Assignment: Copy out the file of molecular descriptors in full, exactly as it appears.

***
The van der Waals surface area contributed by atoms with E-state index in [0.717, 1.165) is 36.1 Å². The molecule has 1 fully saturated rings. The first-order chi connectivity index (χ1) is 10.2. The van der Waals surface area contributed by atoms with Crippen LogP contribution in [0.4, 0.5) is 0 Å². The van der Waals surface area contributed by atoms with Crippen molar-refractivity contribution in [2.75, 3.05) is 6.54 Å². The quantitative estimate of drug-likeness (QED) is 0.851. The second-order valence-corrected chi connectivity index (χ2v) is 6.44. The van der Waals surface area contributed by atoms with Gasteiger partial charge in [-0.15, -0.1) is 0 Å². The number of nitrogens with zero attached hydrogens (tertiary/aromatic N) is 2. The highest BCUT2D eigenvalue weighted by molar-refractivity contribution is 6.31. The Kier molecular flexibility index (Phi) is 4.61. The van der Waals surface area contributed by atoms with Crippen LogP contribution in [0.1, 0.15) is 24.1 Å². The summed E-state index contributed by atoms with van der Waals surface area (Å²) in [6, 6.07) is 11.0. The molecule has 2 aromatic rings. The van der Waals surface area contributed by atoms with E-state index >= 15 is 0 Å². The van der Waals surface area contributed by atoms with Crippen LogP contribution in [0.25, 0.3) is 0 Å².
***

The van der Waals surface area contributed by atoms with E-state index in [0.717, 1.165) is 36.1 Å². The molecule has 1 fully saturated rings. The first-order chi connectivity index (χ1) is 10.2. The van der Waals surface area contributed by atoms with Crippen LogP contribution in [0.4, 0.5) is 0 Å². The van der Waals surface area contributed by atoms with Crippen molar-refractivity contribution in [2.75, 3.05) is 6.54 Å². The quantitative estimate of drug-likeness (QED) is 0.851. The second-order valence-corrected chi connectivity index (χ2v) is 6.44. The van der Waals surface area contributed by atoms with Gasteiger partial charge in [-0.15, -0.1) is 0 Å². The number of nitrogens with zero attached hydrogens (tertiary/aromatic N) is 2. The highest BCUT2D eigenvalue weighted by molar-refractivity contribution is 6.31. The Kier molecular flexibility index (Phi) is 4.61. The van der Waals surface area contributed by atoms with Crippen LogP contribution in [0.1, 0.15) is 24.1 Å². The summed E-state index contributed by atoms with van der Waals surface area (Å²) in [6, 6.07) is 11.0. The molecule has 2 aromatic rings. The van der Waals surface area contributed by atoms with E-state index >= 15 is 0 Å². The van der Waals surface area contributed by atoms with Crippen LogP contribution in [0.25, 0.3) is 0 Å².